Olive Garden's "Dinner Today & Dinner Tomorrow" -- how do you double unlimited breadsticks?
The zuppa Toscana is the best soup option, particularly when covered with a medium-thick blanket of grated cheese. It's a fragrant and succulent combination of crumbled sausage, bacon, sliced russet potatoes, cream and shredded kale. While some people might consider it an abomination to mix two breakfast meats in one dish, thank god this is America, where we're free to overload on protein. The creamy, bacon-flavored broth was another great dip for breadsticks, too.
J. Wohletz Spaghetti with four cheese meat sauce -- and more cheese on top.
I was on the third basket of breadsticks when my entrees arrived. The spaghetti was cooked just past al dente, the way I like it, and the meat sauce was just as gory, cheese-bombed and impeccable as every other time I've ordered it. The four cheese part was fairly new: Although Olive Garden tweaks its standard house sausage, beef and tomato sauce from time to time, the lightly tangy, meat and oregano-heavy sauce is consistently thick and hearty, and adding grated cheese to the top of of an already cheesy sauce was thrilling overkill.
I was also ever-so-grateful for the ravioli doused in five cheese marinara, a masterpiece of diced tomatoes, cheese and basil, because it proved another perfect dip for the breadsticks. The cheese ravioli themselves were plump with warm ricotta.
I couldn't think of a more effective way to squeeze more cheese into this meal than by ordering a slice of Black Tie Mousse Cake: a chilled, layered creation of chocolate cake, dark chocolate cheesecake, creamy custard mousse and a crust almost solely composed of chocolate chips. I thought about dipping a breadstick into this, but the basket was cashed out.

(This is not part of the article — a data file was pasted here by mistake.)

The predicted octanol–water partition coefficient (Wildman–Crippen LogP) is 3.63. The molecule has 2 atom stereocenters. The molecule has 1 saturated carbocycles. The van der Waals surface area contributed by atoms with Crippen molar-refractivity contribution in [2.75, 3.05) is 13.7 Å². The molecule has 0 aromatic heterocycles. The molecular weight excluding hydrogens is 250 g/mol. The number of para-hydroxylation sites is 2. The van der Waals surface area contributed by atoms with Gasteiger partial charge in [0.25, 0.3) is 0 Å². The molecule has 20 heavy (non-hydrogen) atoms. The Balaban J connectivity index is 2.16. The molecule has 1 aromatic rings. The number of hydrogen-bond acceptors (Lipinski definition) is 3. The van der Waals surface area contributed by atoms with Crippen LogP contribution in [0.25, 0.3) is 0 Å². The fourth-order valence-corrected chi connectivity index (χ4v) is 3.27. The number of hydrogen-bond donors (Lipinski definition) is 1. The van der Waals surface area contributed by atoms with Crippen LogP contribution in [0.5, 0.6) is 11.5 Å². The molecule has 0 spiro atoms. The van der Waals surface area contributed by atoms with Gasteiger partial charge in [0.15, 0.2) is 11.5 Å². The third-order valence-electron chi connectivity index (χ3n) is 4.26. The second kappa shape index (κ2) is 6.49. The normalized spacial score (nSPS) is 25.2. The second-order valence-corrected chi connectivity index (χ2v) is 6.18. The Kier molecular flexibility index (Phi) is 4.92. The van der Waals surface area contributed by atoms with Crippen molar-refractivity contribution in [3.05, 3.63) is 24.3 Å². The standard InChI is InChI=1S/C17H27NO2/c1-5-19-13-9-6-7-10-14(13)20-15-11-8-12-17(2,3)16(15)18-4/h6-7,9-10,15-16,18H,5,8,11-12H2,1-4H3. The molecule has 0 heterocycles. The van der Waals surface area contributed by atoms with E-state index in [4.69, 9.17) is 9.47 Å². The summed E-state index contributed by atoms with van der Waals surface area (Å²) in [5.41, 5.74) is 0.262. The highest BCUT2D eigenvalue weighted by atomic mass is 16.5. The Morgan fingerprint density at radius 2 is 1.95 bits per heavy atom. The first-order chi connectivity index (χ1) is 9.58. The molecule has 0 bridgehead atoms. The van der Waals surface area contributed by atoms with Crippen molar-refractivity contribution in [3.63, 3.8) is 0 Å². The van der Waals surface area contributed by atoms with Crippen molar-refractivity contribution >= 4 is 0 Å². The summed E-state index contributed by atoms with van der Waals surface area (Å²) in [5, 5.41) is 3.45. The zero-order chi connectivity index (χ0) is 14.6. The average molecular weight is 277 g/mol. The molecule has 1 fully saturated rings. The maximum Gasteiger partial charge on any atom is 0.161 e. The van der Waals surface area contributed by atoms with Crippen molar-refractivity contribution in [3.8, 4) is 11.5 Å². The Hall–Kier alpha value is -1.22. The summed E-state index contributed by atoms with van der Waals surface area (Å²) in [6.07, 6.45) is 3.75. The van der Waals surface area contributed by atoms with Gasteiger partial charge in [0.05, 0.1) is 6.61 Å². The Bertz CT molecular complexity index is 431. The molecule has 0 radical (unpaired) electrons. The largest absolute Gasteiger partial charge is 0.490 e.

J. Wohletz Cheese ravioli with cheese sauce--and cheese on top.
But I wasn't leaving the Olive Garden empty-handed -- or without additional breadsticks. My premade, chilled to-go entrees were neatly packed into microwavable plastic containers with preparation instructions on the lid. The portions were just as generous as the in-house entrees -- possibly bigger, even -- and I zapped them later on that night. I was curious to see whether or not the reheated, microwaved Alfredo sauce would be edible, since I'd had bad luck with past leftovers, the pasta absorbing the cheese sauce and turning into a hot, gummy mess.
I surmised that the thick layer of shredded mozzarella on top of each of these pasta portions must have had some sort of insulating quality, because the fettuccine Alfredo was moist, and although the sauce was a bit thicker than usual, at least there was sauce. The ziti had the same sauce I'd enjoyed with the ravioli, so I had more dipping material for the glutton-sized bag of to-go breadsticks.
Marilyn Hagerty's review of her local Olive Garden was rather saccharine. I'm not ready to go all sweet on my local Olive Garden, but I can say that I appreciate its conformity, complete lack of surprises, dedication to cheese...and endless breadsticks.
Times two, thanks to "Dinner Today & Dinner Tomorrow."